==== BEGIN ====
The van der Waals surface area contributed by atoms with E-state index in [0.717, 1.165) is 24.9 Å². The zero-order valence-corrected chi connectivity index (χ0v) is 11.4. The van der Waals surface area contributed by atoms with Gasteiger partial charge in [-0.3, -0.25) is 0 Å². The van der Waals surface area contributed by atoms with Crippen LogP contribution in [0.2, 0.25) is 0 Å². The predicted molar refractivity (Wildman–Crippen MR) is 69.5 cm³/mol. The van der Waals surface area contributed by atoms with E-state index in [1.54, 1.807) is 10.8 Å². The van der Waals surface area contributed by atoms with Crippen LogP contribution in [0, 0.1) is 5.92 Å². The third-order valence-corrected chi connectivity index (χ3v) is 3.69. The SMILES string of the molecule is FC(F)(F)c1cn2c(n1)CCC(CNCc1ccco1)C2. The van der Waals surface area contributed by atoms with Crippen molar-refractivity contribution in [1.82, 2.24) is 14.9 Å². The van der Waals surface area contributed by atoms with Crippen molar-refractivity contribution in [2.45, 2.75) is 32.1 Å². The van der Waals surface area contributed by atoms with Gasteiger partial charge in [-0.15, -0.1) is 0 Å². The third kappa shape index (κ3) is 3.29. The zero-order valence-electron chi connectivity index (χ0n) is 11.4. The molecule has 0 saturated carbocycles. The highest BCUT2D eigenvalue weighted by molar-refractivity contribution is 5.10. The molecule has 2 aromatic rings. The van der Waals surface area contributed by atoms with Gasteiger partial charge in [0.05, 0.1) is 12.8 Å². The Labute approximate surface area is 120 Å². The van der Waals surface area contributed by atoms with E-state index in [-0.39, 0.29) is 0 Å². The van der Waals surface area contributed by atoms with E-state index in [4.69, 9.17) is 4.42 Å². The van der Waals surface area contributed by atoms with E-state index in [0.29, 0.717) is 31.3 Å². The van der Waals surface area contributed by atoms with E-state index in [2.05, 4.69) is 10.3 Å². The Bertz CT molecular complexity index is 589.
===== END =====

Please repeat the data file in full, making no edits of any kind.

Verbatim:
The van der Waals surface area contributed by atoms with E-state index in [0.717, 1.165) is 24.9 Å². The zero-order valence-corrected chi connectivity index (χ0v) is 11.4. The van der Waals surface area contributed by atoms with Gasteiger partial charge in [-0.3, -0.25) is 0 Å². The van der Waals surface area contributed by atoms with Crippen LogP contribution in [0.2, 0.25) is 0 Å². The predicted molar refractivity (Wildman–Crippen MR) is 69.5 cm³/mol. The van der Waals surface area contributed by atoms with E-state index in [1.54, 1.807) is 10.8 Å². The van der Waals surface area contributed by atoms with Crippen LogP contribution in [0, 0.1) is 5.92 Å². The third-order valence-corrected chi connectivity index (χ3v) is 3.69. The SMILES string of the molecule is FC(F)(F)c1cn2c(n1)CCC(CNCc1ccco1)C2. The van der Waals surface area contributed by atoms with Crippen molar-refractivity contribution in [1.82, 2.24) is 14.9 Å². The van der Waals surface area contributed by atoms with Crippen molar-refractivity contribution in [2.45, 2.75) is 32.1 Å². The van der Waals surface area contributed by atoms with Gasteiger partial charge in [-0.15, -0.1) is 0 Å². The third kappa shape index (κ3) is 3.29. The zero-order valence-electron chi connectivity index (χ0n) is 11.4. The molecule has 0 saturated carbocycles. The highest BCUT2D eigenvalue weighted by molar-refractivity contribution is 5.10. The molecule has 2 aromatic rings. The van der Waals surface area contributed by atoms with Gasteiger partial charge in [0.05, 0.1) is 12.8 Å². The Labute approximate surface area is 120 Å². The van der Waals surface area contributed by atoms with E-state index in [-0.39, 0.29) is 0 Å². The van der Waals surface area contributed by atoms with E-state index in [4.69, 9.17) is 4.42 Å². The van der Waals surface area contributed by atoms with E-state index in [0.29, 0.717) is 31.3 Å². The van der Waals surface area contributed by atoms with E-state index in [2.05, 4.69) is 10.3 Å². The Bertz CT molecular complexity index is 589.